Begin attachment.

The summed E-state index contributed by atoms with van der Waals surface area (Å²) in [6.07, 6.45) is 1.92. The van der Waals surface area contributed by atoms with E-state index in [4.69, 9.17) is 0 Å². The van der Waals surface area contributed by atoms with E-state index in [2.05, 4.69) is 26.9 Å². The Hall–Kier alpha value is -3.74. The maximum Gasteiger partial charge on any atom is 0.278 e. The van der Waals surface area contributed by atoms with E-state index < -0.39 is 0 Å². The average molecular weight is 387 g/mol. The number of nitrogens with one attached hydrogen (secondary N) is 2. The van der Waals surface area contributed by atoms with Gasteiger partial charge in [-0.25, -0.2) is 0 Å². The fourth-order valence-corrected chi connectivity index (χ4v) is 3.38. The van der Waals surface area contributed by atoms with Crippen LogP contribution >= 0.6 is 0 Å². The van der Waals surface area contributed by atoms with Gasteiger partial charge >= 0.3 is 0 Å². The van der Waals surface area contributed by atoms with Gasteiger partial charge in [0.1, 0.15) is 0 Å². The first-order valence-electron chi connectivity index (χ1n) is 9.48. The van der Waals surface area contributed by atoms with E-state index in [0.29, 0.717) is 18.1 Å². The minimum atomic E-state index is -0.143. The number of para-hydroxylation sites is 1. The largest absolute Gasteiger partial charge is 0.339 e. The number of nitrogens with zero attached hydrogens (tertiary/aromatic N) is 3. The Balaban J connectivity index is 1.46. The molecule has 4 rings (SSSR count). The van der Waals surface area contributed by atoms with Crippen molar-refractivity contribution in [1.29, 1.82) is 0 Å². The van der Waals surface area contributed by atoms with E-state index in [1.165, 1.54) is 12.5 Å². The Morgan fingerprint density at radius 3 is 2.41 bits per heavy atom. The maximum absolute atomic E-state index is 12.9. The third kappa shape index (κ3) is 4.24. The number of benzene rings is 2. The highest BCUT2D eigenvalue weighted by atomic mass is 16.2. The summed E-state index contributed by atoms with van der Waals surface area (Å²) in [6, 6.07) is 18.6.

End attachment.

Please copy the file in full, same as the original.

The summed E-state index contributed by atoms with van der Waals surface area (Å²) in [6.07, 6.45) is 1.92. The van der Waals surface area contributed by atoms with E-state index in [4.69, 9.17) is 0 Å². The van der Waals surface area contributed by atoms with E-state index in [2.05, 4.69) is 26.9 Å². The Hall–Kier alpha value is -3.74. The maximum Gasteiger partial charge on any atom is 0.278 e. The van der Waals surface area contributed by atoms with E-state index < -0.39 is 0 Å². The average molecular weight is 387 g/mol. The number of nitrogens with one attached hydrogen (secondary N) is 2. The van der Waals surface area contributed by atoms with Gasteiger partial charge in [-0.25, -0.2) is 0 Å². The fourth-order valence-corrected chi connectivity index (χ4v) is 3.38. The van der Waals surface area contributed by atoms with Crippen LogP contribution >= 0.6 is 0 Å². The van der Waals surface area contributed by atoms with Gasteiger partial charge >= 0.3 is 0 Å². The van der Waals surface area contributed by atoms with Gasteiger partial charge in [0.1, 0.15) is 0 Å². The first-order valence-electron chi connectivity index (χ1n) is 9.48. The van der Waals surface area contributed by atoms with E-state index in [0.29, 0.717) is 18.1 Å². The minimum atomic E-state index is -0.143. The number of para-hydroxylation sites is 1. The largest absolute Gasteiger partial charge is 0.339 e. The number of nitrogens with zero attached hydrogens (tertiary/aromatic N) is 3. The Balaban J connectivity index is 1.46. The molecule has 4 rings (SSSR count). The van der Waals surface area contributed by atoms with Crippen molar-refractivity contribution in [1.29, 1.82) is 0 Å². The van der Waals surface area contributed by atoms with E-state index in [1.165, 1.54) is 12.5 Å². The Morgan fingerprint density at radius 3 is 2.41 bits per heavy atom. The maximum absolute atomic E-state index is 12.9. The third kappa shape index (κ3) is 4.24. The number of benzene rings is 2. The highest BCUT2D eigenvalue weighted by atomic mass is 16.2. The summed E-state index contributed by atoms with van der Waals surface area (Å²) in [6, 6.07) is 18.6.